9.29 Aggregation - Lecture 12 - Aggregation (Part 2)...

Info iconThis preview shows pages 1–8. Sign up to view the full content.

View Full Document Right Arrow Icon

Info iconThis preview has intentionally blurred sections. Sign up to view the full version.

View Full DocumentRight Arrow Icon

Info iconThis preview has intentionally blurred sections. Sign up to view the full version.

View Full DocumentRight Arrow Icon

Info iconThis preview has intentionally blurred sections. Sign up to view the full version.

View Full DocumentRight Arrow Icon

Info iconThis preview has intentionally blurred sections. Sign up to view the full version.

View Full DocumentRight Arrow Icon
This is the end of the preview. Sign up to access the rest of the document.

Unformatted text preview: Aggregation (Part 2) Aggregation Why we care Properties of Aggregate Demand Social Welfare Aggregation (Part 2) September 29, 2011 Aggregation (Part 2) Aggregation Why we care Properties of Aggregate Demand Social Welfare What is it? I consumers with preferences & i Choice set X R L + Price vector p 2 R L + Can we generate a "representative consumer" as a concise description of markets for ... Predicting market outcomes (Positive Representative Agent) Evaluating Welfare (Normative Representative Agent) Aggregation (Part 2) Aggregation Why we care Properties of Aggregate Demand Social Welfare Basic Ideas Let us just aggregate together demand by x ( p , w 1 , ..., w I ) = x ( p , w ) = I i = 1 x i ( p , w i ) w = I i = 1 w i tracks wealth distribution for us Aggregation (Part 2) Aggregation Why we care Properties of Aggregate Demand Social Welfare Basic Ideas De&nition x ( p , w ) satis&es the Weak Axiom if p & x ( p , w ) w and x ( p , w ) 6 = x ( p , w ) implies p & x ( p , w ) > w for any ( p , w ) and ( p , w ) So for any ( w 1 , ..., w I ) and ( w 1 , ..., w I ) such that I i = 1 w i = w and I i = 1 w i = w we have p & x ( p , w ) = I i = 1 p & x i ( p , w i ) I i = 1 w i = w p & x ( p , w ) = I i = 1 p & x i ( p , w i ) > I i = 1 w i = w Aggregation (Part 2) Aggregation Why we care Properties of Aggregate Demand Social Welfare Basic Ideas De&nition x ( p , w ) satis&es the Weak Axiom if p & x ( p , w ) w and x ( p , w ) 6 = x ( p , w ) implies p & x ( p , w ) > w for any ( p , w ) and ( p , w ) The problem is that some agents might have p & x ( p , w i ) w i and others might have p & x ( p , w i ) w i and so naively adding up doesnt work Another way of putting it: As we go from ( p , w ) to ( p , w ) , we know WA , Compensated law of demand. Consumers "disagree" about this ... [Picture 4.C.1 p. 110] Aggregation (Part 2) Aggregation Why we care Properties of Aggregate Demand Social Welfare Uncompensated Law of Demand De&nition x i ( p , w i ) satis&es the Uncompensated Law of Demand (ULD) if ( p & p ) ( x i ( p , w i ) & x i ( p , w i )) for any p , p and &xed w i Basically, wealth e/ects are not too extreme We think of "most preferences" as satisfying ULD Alternate: D p x i is negative semide&nite, then x i satis&es ULD Aggregation (Part 2) Aggregation Why we care Properties of Aggregate Demand Social Welfare...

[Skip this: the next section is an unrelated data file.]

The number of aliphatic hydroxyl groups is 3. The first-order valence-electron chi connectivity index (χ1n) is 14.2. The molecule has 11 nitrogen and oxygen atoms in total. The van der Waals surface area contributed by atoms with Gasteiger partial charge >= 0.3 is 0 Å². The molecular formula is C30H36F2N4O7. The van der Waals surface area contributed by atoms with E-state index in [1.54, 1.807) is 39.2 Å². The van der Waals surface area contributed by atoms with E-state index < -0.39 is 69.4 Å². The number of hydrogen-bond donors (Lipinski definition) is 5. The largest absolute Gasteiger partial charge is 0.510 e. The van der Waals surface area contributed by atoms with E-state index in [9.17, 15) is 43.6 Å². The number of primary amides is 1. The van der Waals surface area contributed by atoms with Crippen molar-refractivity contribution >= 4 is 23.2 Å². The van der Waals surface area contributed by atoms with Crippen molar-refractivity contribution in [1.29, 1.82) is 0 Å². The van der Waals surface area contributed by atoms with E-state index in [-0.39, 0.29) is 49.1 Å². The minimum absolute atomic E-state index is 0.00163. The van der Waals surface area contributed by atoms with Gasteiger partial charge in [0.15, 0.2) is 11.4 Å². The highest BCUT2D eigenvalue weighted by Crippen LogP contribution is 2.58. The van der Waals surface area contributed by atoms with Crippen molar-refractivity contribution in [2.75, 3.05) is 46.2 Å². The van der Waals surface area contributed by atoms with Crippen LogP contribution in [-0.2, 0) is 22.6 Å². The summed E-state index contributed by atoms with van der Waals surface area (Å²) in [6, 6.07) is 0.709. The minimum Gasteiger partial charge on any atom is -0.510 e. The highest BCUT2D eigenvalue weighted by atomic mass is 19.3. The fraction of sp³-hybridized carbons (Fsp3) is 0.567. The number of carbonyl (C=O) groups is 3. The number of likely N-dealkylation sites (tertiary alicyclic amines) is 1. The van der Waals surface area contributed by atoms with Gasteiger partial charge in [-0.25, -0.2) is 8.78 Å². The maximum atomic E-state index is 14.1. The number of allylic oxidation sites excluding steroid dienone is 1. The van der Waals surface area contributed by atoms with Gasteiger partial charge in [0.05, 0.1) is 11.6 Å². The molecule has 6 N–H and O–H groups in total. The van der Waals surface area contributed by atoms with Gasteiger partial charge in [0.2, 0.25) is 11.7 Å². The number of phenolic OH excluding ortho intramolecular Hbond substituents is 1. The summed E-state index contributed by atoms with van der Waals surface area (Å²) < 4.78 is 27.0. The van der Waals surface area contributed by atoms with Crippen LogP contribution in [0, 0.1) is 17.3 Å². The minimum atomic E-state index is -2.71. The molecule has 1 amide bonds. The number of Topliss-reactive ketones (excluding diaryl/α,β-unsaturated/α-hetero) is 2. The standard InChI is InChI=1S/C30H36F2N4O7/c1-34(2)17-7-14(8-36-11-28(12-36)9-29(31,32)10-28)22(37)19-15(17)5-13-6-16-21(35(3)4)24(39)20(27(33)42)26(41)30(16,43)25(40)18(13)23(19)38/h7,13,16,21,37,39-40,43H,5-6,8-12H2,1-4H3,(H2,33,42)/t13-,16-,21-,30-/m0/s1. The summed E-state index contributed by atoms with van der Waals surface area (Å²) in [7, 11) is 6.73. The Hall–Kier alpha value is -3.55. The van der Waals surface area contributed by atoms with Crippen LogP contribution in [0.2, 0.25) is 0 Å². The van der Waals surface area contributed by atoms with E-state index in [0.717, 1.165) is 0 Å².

View Full Document

Page1 / 23

9.29 Aggregation - Lecture 12 - Aggregation (Part 2)...

This preview shows document pages 1 - 8. Sign up to view the full document.

View Full Document Right Arrow Icon
Ask a homework question - tutors are online